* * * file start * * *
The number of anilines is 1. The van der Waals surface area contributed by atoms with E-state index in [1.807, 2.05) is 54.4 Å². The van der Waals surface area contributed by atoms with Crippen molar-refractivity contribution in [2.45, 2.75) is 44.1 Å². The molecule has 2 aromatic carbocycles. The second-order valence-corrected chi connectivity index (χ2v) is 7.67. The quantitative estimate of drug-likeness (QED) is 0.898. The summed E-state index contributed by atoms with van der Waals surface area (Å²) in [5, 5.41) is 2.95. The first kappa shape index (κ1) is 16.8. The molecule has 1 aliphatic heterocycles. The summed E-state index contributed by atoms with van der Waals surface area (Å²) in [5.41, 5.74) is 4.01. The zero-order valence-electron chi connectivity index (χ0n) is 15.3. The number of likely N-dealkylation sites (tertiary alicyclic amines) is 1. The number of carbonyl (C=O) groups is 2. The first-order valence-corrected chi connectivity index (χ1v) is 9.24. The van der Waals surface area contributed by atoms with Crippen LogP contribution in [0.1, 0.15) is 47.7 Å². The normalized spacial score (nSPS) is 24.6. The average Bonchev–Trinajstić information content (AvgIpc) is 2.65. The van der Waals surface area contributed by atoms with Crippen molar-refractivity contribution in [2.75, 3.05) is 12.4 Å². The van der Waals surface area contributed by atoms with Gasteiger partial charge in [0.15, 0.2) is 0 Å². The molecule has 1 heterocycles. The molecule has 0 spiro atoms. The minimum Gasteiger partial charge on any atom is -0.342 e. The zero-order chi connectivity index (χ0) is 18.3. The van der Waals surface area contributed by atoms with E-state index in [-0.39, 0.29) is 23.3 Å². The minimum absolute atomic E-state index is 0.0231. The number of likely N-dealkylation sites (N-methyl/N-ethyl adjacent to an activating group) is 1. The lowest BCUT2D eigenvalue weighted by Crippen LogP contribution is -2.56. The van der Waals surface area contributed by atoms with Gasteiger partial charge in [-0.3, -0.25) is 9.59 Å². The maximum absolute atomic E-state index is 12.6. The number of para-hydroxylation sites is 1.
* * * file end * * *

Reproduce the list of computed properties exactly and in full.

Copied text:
The number of anilines is 1. The van der Waals surface area contributed by atoms with E-state index in [1.807, 2.05) is 54.4 Å². The van der Waals surface area contributed by atoms with Crippen molar-refractivity contribution in [2.45, 2.75) is 44.1 Å². The molecule has 2 aromatic carbocycles. The second-order valence-corrected chi connectivity index (χ2v) is 7.67. The quantitative estimate of drug-likeness (QED) is 0.898. The summed E-state index contributed by atoms with van der Waals surface area (Å²) in [5, 5.41) is 2.95. The first kappa shape index (κ1) is 16.8. The molecule has 1 aliphatic heterocycles. The summed E-state index contributed by atoms with van der Waals surface area (Å²) in [5.41, 5.74) is 4.01. The zero-order valence-electron chi connectivity index (χ0n) is 15.3. The number of likely N-dealkylation sites (tertiary alicyclic amines) is 1. The number of carbonyl (C=O) groups is 2. The first-order valence-corrected chi connectivity index (χ1v) is 9.24. The van der Waals surface area contributed by atoms with Crippen LogP contribution in [0.1, 0.15) is 47.7 Å². The normalized spacial score (nSPS) is 24.6. The average Bonchev–Trinajstić information content (AvgIpc) is 2.65. The van der Waals surface area contributed by atoms with Crippen molar-refractivity contribution in [2.75, 3.05) is 12.4 Å². The van der Waals surface area contributed by atoms with Gasteiger partial charge in [0.15, 0.2) is 0 Å². The molecule has 1 heterocycles. The molecule has 0 spiro atoms. The minimum Gasteiger partial charge on any atom is -0.342 e. The zero-order chi connectivity index (χ0) is 18.3. The van der Waals surface area contributed by atoms with E-state index in [-0.39, 0.29) is 23.3 Å². The minimum absolute atomic E-state index is 0.0231. The number of likely N-dealkylation sites (N-methyl/N-ethyl adjacent to an activating group) is 1. The lowest BCUT2D eigenvalue weighted by Crippen LogP contribution is -2.56. The van der Waals surface area contributed by atoms with Gasteiger partial charge in [-0.3, -0.25) is 9.59 Å². The maximum absolute atomic E-state index is 12.6. The number of para-hydroxylation sites is 1.